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Delete files listed as threats

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I am fairly new to ESET and am still fine tuning policy settings as issues crop up. One issue that has cropped up is affecting our ability to get consistent backups.


We run Microsoft DPM 2010 for backing up most file servers, and have ESET File Security installed on all of them.  DPM goes through and touches each file, so if a risk is found, the real-time scanner picks it up, and places it in quarantine.  Most, or all of the risks that have been found on the file servers JS/Redirector.NJU trojans.  Personally I think these are false positives since they are coming from legitmate HTM and HTML files saved on the servers.  However, the problem comes in that once in quarantined by ESET, DPM can no longer access the file, and then skips the file.


DPM by default will only skip 100 files before the recovery point will fail.  In my research I've found that Microsoft recommends deleting threats, not quarantining them when using DPM.  So, I believe I have three options.


1. Set an exclusion for HTM and HTML files.  - I don't really want to exclude this as as I'm afraid to open up attack vectors.

2. There is a registry key I can put in to increase the limit of skipped files, however I see that has a bandaid.  The quarantined files number will surely increase over time and eventually exceed the limit again.

3. I can set ESET policy to delete instead of quarantine.  However, I cannot find where to do that for file security.


Can somebody direct me to the location in the ERA policy settings where this can be, if it can be done? 

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  • ESET Staff

Hello cmccord,

-In the policy, navigate to Windows Server 4.5 -> File Security 4.5 for MS Windows Server -> General Settings -> Antivirus and Antispyware -> Exclusions -> Exclusions. If you click on Exclusions: 0 Entries you'll see the option to edit the list on the right pane.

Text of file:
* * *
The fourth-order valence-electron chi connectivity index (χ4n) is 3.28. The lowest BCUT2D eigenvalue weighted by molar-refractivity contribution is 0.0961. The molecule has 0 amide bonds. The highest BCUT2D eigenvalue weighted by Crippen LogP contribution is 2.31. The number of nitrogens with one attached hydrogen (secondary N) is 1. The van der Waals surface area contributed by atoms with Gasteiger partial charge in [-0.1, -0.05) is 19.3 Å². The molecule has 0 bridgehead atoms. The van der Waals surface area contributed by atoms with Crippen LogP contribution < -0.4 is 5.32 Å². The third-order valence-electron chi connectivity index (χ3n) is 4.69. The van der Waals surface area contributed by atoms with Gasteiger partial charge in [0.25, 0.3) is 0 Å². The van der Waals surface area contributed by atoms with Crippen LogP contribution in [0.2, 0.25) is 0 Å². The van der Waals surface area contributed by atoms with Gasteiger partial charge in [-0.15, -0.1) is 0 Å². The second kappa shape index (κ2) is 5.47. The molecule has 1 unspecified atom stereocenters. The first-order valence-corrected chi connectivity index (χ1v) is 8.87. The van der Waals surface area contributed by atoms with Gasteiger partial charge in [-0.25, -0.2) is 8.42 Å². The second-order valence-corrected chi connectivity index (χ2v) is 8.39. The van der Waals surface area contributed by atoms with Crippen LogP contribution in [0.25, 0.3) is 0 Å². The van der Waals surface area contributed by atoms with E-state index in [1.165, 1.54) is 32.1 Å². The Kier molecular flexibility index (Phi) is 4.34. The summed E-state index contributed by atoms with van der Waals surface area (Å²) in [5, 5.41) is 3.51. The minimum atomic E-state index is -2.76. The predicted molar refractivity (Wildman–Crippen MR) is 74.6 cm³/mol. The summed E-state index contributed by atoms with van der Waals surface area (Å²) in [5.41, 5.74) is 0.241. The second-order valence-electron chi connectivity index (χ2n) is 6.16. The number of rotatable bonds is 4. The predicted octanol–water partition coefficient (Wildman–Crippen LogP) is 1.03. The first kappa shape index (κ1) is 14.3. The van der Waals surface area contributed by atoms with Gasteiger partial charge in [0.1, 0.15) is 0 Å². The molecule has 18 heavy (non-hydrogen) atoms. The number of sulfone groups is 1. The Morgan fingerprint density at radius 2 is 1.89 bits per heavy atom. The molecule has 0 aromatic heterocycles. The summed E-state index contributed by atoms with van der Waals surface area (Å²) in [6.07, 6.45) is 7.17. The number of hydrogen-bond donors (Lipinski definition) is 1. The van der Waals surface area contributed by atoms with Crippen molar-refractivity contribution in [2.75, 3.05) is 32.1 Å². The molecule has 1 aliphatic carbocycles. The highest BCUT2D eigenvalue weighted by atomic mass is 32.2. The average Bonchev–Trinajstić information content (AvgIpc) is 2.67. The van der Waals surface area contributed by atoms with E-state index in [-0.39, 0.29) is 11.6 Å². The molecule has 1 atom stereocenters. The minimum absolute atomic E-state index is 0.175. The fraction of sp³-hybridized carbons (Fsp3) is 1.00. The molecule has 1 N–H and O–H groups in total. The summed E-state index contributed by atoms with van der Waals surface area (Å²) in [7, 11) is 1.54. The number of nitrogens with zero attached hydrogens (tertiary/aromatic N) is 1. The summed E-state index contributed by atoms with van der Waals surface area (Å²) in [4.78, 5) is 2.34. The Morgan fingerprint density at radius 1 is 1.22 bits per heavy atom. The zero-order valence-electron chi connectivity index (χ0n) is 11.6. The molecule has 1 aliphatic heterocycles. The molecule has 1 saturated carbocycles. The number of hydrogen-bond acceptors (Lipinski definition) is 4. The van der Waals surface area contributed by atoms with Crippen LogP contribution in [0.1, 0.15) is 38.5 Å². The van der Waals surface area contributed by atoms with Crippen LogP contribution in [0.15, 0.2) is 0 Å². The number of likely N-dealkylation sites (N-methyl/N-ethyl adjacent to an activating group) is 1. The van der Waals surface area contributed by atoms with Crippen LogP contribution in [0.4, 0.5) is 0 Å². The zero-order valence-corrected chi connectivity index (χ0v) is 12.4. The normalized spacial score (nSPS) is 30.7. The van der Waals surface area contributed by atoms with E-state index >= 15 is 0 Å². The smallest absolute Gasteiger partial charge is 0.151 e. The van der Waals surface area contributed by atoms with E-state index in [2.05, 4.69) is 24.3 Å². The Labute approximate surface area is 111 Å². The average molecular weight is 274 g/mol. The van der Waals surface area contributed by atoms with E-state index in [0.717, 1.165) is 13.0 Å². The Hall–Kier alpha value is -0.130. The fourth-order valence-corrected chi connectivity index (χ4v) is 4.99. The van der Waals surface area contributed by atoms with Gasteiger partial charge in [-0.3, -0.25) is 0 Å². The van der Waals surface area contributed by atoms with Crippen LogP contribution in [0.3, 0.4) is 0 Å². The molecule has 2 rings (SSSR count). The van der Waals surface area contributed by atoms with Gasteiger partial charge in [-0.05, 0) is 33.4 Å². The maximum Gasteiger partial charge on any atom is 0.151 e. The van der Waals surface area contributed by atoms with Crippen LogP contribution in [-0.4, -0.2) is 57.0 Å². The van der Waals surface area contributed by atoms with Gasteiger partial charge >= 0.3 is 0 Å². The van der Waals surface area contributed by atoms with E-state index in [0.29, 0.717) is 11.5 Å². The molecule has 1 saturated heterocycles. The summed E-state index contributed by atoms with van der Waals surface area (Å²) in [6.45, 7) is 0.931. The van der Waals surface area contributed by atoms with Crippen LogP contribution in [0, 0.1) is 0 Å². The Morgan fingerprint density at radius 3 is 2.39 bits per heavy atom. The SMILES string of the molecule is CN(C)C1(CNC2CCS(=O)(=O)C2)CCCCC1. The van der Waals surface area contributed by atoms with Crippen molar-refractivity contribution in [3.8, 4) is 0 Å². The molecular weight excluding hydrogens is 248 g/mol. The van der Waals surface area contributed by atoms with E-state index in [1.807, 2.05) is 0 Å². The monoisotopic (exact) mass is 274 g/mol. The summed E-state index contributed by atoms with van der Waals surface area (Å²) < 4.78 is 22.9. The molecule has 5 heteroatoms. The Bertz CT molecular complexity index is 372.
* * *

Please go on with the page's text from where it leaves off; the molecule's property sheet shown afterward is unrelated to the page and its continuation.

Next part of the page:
-From there, select "+Folder" and navigate to the highest level DPM Folder, wherever you have chosen to install it. Select "ok" to add it to the exclusion list, and note the *.* at the end of the folder path. This indicates that all subfolders are included in the exclusion.

-ESET is rather legendary at detecting infected java scripts, and so my cautious recommendation is to submit archived copies of the detected files to samples@eset.com. In the subject line, include "Potential FP: JS/REdirector.NJU" and any other variant detections. In the body of the email include where the files are located and what purpose they serve. This will help the malware lab developers understand how vulnerable said files are to injection. To get the files out of quarantine and into an archive file, you can temporarily disable "Real-Time File System Protection" under the "Setup" section of File Security's main interface.

-If you are able to, test older copies of the htm(l) files against File Security's scanner. If there is a difference even though you know that no major script changes were done within the files, I would begin to trust in the detections.

Best Regards,
ESET Customer Care

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